Hair retained on ECB reserve list
Darrell Hair, the Australian umpire who this month was banned from umpiring in internationals, has been retained on the ECB reserve umpires list for 2007.
Hair was standing alongside Billy Doctrove, the West Indian umpire, when the final Test between England and Pakistan was abandoned on the fourth day following Pakistan's refusal to take the field after they'd been penalised five runs for ball tampering.
Reserve umpires are eligable to stand in any first-class match under the ECB and are granted these matches depending on their level of performance. A space had opened up on the full list following the retirement of David Constant and there was a thought that Hair would move up. However, that role went to Tim Robinson, the former England batsman.
Chris Kelly, the ECB's umpires and match operations manager, told Cricinfo Hair was part of their discussions. "All the reserve list umpires were considered as replacements for David Constant. At the time the decision was taken on who to appoint it still wasn't clear what ICC's decision would be regarding Darrell and what decisions he would take himself. It has been a reasonably recent development that Darrell has confirmed his availability with us."
As far as next season is concerned, Kelly is hopeful Hair will be about to go about his umpiring without problems. "If any situations arise we will deal with them at the time," and added, "everyone on the list is available for future promotion."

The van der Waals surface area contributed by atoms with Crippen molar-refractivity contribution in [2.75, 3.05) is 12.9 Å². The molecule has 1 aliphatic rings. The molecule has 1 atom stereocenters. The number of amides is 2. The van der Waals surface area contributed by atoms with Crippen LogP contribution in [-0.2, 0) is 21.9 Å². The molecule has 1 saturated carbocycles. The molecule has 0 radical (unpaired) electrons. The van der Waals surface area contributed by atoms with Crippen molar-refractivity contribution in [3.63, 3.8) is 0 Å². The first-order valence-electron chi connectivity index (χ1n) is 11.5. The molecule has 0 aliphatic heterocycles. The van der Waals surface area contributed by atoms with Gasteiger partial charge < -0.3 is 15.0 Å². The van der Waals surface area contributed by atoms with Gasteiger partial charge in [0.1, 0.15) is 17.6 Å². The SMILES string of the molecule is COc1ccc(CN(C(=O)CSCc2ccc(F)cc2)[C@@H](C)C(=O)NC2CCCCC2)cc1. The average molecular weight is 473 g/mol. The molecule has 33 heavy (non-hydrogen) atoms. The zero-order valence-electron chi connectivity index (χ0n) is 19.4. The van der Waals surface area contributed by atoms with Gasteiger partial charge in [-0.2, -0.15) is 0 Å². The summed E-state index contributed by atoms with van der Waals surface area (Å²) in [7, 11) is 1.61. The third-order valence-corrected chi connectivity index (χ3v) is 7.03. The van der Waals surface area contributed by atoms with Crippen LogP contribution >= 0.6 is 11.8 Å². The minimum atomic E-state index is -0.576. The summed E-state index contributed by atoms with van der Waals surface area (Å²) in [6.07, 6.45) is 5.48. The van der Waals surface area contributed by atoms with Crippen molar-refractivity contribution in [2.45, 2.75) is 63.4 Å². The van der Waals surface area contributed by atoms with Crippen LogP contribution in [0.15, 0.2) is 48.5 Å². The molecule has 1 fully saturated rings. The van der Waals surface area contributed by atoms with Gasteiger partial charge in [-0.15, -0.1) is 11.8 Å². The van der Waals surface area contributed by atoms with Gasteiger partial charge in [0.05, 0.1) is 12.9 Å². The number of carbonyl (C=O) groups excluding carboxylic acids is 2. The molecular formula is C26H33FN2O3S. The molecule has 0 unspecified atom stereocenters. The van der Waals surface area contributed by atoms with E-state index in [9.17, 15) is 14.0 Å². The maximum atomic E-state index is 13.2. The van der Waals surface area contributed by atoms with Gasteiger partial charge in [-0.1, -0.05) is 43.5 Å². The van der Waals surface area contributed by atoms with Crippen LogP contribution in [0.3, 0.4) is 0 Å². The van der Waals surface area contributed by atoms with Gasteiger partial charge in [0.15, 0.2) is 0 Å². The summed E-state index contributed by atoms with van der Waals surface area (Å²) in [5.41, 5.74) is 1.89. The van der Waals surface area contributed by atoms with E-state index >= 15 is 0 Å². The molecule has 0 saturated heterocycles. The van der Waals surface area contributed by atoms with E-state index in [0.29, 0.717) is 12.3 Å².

Meanwhile, umpires in New South Wales have announced they will wear black ribbons in support of Hair during this weekend's club matches. The NSW Cricket Umpires and Scorers Association (NSWCUSA), of which Hair is a life member and former president, asked all umpires at club matches to wear the ribbons on Saturday.
Earlier this month, the NSWCUSA took out a full-page advertisement in newspapers containing an open letter criticising ICC for its decision to demote Hair from the elite panel following what was seen as pressure from the Asian bloc.
A statement from the NSWCUSA said the decision to wear black ribbons was aimed at not just showing support, but also "to express concern at a total lack of respect for the role of the umpire by the ICC along with a demise in the idea of playing by the laws".